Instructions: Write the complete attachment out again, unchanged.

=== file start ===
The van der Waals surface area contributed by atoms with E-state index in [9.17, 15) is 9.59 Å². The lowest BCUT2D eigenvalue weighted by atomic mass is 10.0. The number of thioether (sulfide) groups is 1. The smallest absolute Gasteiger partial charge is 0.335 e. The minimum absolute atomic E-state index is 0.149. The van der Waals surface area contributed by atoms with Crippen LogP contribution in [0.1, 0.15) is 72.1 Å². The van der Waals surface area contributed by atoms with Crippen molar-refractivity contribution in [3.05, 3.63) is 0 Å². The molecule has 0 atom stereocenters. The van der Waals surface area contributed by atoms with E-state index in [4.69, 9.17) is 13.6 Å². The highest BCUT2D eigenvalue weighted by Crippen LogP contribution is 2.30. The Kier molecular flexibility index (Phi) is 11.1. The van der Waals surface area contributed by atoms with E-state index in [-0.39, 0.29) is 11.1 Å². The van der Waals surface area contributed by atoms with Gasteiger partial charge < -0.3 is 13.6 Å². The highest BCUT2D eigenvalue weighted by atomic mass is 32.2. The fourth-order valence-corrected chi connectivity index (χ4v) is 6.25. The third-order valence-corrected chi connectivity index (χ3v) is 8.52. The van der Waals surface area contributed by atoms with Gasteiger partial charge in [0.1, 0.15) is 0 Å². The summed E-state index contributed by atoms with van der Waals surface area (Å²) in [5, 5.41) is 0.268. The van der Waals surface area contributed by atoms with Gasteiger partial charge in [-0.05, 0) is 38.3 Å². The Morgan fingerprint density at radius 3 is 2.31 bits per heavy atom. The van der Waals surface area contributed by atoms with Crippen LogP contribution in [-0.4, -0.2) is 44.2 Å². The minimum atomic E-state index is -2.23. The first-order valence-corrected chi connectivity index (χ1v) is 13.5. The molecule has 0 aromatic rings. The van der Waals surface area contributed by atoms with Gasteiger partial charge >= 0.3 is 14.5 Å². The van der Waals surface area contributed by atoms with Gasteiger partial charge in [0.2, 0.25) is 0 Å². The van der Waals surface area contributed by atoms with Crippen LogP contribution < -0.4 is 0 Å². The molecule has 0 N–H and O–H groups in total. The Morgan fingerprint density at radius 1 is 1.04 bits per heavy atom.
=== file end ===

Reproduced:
The van der Waals surface area contributed by atoms with E-state index in [9.17, 15) is 9.59 Å². The lowest BCUT2D eigenvalue weighted by atomic mass is 10.0. The number of thioether (sulfide) groups is 1. The smallest absolute Gasteiger partial charge is 0.335 e. The minimum absolute atomic E-state index is 0.149. The van der Waals surface area contributed by atoms with Crippen LogP contribution in [0.1, 0.15) is 72.1 Å². The van der Waals surface area contributed by atoms with Crippen molar-refractivity contribution in [3.05, 3.63) is 0 Å². The molecule has 0 atom stereocenters. The van der Waals surface area contributed by atoms with E-state index in [4.69, 9.17) is 13.6 Å². The highest BCUT2D eigenvalue weighted by Crippen LogP contribution is 2.30. The Kier molecular flexibility index (Phi) is 11.1. The van der Waals surface area contributed by atoms with E-state index in [-0.39, 0.29) is 11.1 Å². The van der Waals surface area contributed by atoms with Gasteiger partial charge < -0.3 is 13.6 Å². The highest BCUT2D eigenvalue weighted by atomic mass is 32.2. The fourth-order valence-corrected chi connectivity index (χ4v) is 6.25. The third-order valence-corrected chi connectivity index (χ3v) is 8.52. The van der Waals surface area contributed by atoms with Gasteiger partial charge in [0.1, 0.15) is 0 Å². The summed E-state index contributed by atoms with van der Waals surface area (Å²) in [5, 5.41) is 0.268. The van der Waals surface area contributed by atoms with Gasteiger partial charge in [-0.05, 0) is 38.3 Å². The Morgan fingerprint density at radius 3 is 2.31 bits per heavy atom. The van der Waals surface area contributed by atoms with Crippen LogP contribution in [-0.4, -0.2) is 44.2 Å². The minimum atomic E-state index is -2.23. The first-order valence-corrected chi connectivity index (χ1v) is 13.5. The molecule has 0 aromatic rings. The van der Waals surface area contributed by atoms with Gasteiger partial charge >= 0.3 is 14.5 Å². The van der Waals surface area contributed by atoms with Gasteiger partial charge in [0.2, 0.25) is 0 Å². The van der Waals surface area contributed by atoms with Crippen LogP contribution < -0.4 is 0 Å². The molecule has 0 N–H and O–H groups in total. The Morgan fingerprint density at radius 1 is 1.04 bits per heavy atom.